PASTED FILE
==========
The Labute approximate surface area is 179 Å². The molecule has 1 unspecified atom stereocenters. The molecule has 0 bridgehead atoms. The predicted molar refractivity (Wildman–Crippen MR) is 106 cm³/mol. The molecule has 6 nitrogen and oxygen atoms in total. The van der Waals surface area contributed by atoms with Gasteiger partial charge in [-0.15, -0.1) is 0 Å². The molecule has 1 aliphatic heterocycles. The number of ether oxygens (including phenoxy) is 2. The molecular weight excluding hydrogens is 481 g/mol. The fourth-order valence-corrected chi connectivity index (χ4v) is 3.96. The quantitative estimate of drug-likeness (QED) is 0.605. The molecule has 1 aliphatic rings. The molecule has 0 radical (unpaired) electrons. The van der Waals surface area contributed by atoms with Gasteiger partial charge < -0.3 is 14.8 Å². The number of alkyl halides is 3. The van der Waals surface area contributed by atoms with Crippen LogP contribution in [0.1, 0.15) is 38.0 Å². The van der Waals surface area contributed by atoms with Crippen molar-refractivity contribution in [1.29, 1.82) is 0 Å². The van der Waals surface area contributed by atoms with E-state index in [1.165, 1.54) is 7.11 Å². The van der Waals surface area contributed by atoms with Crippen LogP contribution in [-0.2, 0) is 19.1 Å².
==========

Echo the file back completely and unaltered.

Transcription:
The Labute approximate surface area is 179 Å². The molecule has 1 unspecified atom stereocenters. The molecule has 0 bridgehead atoms. The predicted molar refractivity (Wildman–Crippen MR) is 106 cm³/mol. The molecule has 6 nitrogen and oxygen atoms in total. The van der Waals surface area contributed by atoms with Gasteiger partial charge in [-0.15, -0.1) is 0 Å². The molecule has 1 aliphatic heterocycles. The number of ether oxygens (including phenoxy) is 2. The molecular weight excluding hydrogens is 481 g/mol. The fourth-order valence-corrected chi connectivity index (χ4v) is 3.96. The quantitative estimate of drug-likeness (QED) is 0.605. The molecule has 1 aliphatic rings. The molecule has 0 radical (unpaired) electrons. The van der Waals surface area contributed by atoms with Gasteiger partial charge < -0.3 is 14.8 Å². The number of alkyl halides is 3. The van der Waals surface area contributed by atoms with Crippen LogP contribution in [0.1, 0.15) is 38.0 Å². The van der Waals surface area contributed by atoms with Crippen molar-refractivity contribution in [1.29, 1.82) is 0 Å². The van der Waals surface area contributed by atoms with E-state index in [1.165, 1.54) is 7.11 Å². The van der Waals surface area contributed by atoms with Crippen LogP contribution in [-0.2, 0) is 19.1 Å².